2. Understand the different categories of celebrities. Who wouldn’t like to see George Clooney or Julia Roberts using your products? These elite A-list stars are tough to tackle right out of the gate and usually hit the red carpet only when they have something to promote. A-list actors or singers refer to major celebs whose fame resonates throughout the world. The B-Lister is someone who is “up and coming” and on the radar for success. Next in line is the C-lister who will be young and unproven, mature or even the familiar faces who host entertainment shows or other popular variety shows. The D-list celebrity may sound pretty bad, but comedian Kathy Griffin struck gold (and won an Emmy) for being on the D-list. Confused? Just stay open minded to all opportunities with any category of celebrity. Reality VIP, Kim Kardashian, might not be accepting an Academy Award anytime soon but she is a red carpet regular and offers great opportunities for your product to be seen and photographed. Whether you like Kim or not, you need to consider the best celebrities for getting your merchandise noticed.

3. There is a red carpet event every week in Hollywood. Not all events are right for your brand; garner media attention or host your target list of celebrities. Since there is a red carpet event just about every weekend, there is no need to get discouraged if you haven’t connected to a star or singer yet. Rest assured, there is always another carpet coming up. The holy grail of red carpets may be the Academy Awards but consider movie premieres, film festivals and charity events as stepping-stones to marketing your product in Hollywood.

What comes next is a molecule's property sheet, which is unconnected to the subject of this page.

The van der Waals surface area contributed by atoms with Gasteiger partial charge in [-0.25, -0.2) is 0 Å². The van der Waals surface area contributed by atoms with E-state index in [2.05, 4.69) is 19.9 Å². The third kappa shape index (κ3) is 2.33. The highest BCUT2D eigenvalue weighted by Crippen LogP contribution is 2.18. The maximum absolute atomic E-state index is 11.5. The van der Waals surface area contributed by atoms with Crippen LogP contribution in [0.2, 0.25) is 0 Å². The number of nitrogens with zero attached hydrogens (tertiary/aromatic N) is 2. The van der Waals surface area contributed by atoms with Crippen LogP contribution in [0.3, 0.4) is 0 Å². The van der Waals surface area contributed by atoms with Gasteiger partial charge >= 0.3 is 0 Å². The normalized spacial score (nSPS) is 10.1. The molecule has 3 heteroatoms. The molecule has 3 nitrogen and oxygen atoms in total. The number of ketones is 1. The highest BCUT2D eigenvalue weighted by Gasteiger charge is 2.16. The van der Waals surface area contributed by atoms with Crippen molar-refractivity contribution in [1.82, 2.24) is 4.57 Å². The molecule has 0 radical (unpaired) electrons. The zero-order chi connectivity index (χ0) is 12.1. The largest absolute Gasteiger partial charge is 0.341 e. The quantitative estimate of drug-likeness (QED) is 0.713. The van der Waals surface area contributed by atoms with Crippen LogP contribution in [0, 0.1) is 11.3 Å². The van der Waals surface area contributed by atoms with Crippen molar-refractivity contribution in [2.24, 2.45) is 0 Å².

4. Build a relationship with a star. Connections will provide you with priceless long-term benefits, especially when it comes to celebrity marketing. All relationships take time, so don’t wait until a few days or weeks before an event to try and make those connections. Start by sending out new images each season to your target list. Confirm the celebrity likes what they see from your photo before making the investment to send out product. If a star makes a request to try something, a “relationship” can begin to flourish. Beware, the road to relationships with celebrities who like and appreciate your merchandise can run smoothly or take a few detours, so make sure you are paving the road all the time.

If you have a product you wish to promote, there is no reason you should not take advantage of product placement, no matter what the size of your organization or the nature of your product. However, don’t get sucked into working with the wrong celebrity, and be sure to stay focused for the best results. Pretty soon, your product(s) will be strutting their stuff on the red carpet and you’ll be reaping the rewards.

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Susan J. Ashbrook has been involved in “product placement” for 20 years, matchmaking top celebrities with a roster of clients such as: Lanvin, Swarovski, Catherine Malandrino, Herve L Leroux, Tadashi, A Pea In The Pod and Harry Winston Jewelry. She has consulted for non-fashion brands like Nikon, Hasbro Games, MasterCard, Bellini baby furniture and Hooked On Phonics. Ashbrook is the author of the book Will Work for Shoes, which will be published September 2011.